Friday, April 6, 2018


Copyright © Edward Riojas

We sometimes treat our pastors shamefully.

When we’re not thinking about the quality of Bible class coffee, we often grouse about the length of sermons, the shortfall of funds, the height of the pulpit, the depth of the Baptismal font, and the breadth of the pastor’s chasuble. We complain that cousin Citronella can’t commune with the rest of the family at Easter; we complain that the organist can’t play “Here comes the Bride” at our kid’s wedding; we complain that we’re singing that unbearably-long Luther hymn. Again. And we complain that we have to crack open a Bible during Bible study.

These may seem exaggerations, but there are untold stories regarding wayward sheep. Many are real head-scratchers. For the most part, pastors have that blessed ability to absorb such nonsense – stupidity and all – as if their main job description was playing the role of sanctuary piñata. They aren’t any such thing.

On the other hand, when the chips are down, when death pays a visit, when sin overwhelms us, they are the first to show up – not to give what the old Adam wants, but to give us the Scripture we truly need.

The Office of the Holy Ministry is a gargantuan blessing to us poor, miserable sinners. When given an opportunity to do it right by our pastors, we should splurge. That is why I’m releasing a newly-designed Ordination certificate and it’s close cousin, an Ordination Anniversary certificate.

While I took cues from some of Cranach’s book title pages, the entire design is original and is meant to edify. On the certificate, a pastoral stole displays symbols of the sacraments of Holy Baptism and the Lord’s Supper, along with a traditional nape cross, emblazoned in this case with the VDMA abbreviation which means “The Word of the Lord Endures Forever.” The stole is draped over a Shepherd’s cross composed of intersecting rod and staff – symbolizing the blessings of pastoral correction and guidance. Crossed keys symbolize the Office of the Keys, which is entrusted to called and ordained Ministers. A vignette of Christ in the role of the Sower adorns upper portions of the document. Luther’s Seal, the VDMA cross, and a space for a church seal run along the bottom. The whole background of stylized floral embellishment is actually a single, rich growth that originates from Holy Scripture, which, in turn, is underscored with three bookmarks as being Divinely inspired.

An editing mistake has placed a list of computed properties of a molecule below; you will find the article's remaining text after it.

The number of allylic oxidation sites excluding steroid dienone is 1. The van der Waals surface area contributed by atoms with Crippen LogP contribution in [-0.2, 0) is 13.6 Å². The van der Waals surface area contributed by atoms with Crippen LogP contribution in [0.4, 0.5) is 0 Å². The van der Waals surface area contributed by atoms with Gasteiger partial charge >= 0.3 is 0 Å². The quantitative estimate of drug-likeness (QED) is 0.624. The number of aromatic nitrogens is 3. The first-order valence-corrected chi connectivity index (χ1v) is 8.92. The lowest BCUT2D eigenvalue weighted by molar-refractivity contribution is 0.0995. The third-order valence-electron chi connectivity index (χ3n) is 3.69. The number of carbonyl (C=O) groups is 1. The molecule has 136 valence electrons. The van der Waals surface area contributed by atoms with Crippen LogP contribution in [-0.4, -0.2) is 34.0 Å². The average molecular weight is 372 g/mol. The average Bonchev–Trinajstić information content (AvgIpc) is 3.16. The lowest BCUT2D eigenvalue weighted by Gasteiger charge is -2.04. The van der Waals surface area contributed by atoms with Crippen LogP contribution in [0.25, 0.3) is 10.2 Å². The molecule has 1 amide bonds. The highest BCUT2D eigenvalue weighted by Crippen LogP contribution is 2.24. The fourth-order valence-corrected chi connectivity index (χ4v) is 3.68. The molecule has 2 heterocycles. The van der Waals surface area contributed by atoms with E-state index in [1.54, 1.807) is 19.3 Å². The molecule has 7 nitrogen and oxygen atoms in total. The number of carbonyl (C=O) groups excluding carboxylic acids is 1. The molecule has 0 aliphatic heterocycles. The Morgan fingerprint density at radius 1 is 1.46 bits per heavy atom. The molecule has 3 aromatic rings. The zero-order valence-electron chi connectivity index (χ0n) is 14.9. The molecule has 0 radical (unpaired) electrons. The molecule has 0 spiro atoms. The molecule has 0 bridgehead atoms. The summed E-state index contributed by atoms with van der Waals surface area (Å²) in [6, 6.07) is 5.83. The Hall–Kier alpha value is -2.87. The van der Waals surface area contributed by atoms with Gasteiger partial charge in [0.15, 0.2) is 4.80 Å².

Some may argue that the certificate is too ornate or opulent. Others may argue that it looks too “catholic.” I will take both charges as high compliments. It is, however, a relatively simple gesture in honoring the Office of the Holy Ministry. For too long the Church has languished in 1960’s ugliness, and not even certificates escaped unscathed. Mod-squad motifs of sweeping lines and spare detail now only smack of embarrassing cuffed, bell-bottoms, polyester disco shirts, and ill-conceived perms for men. If we are to celebrate the Church as the Bride of Christ, then it’s time we put aside notions of showing up at the wedding wearing a marmish, plaid housecoat, and underscore instead the beauty and opulence and richness of all that the Lord sees through eyes of Redeeming Love.

Both Ordination certificates are being offered as 11" x 17" giclée prints for $75 each, which includes digital text insertion for those not keen on hand-lettering the documents. To order or for more information, please e-mail me at

No comments:

Post a Comment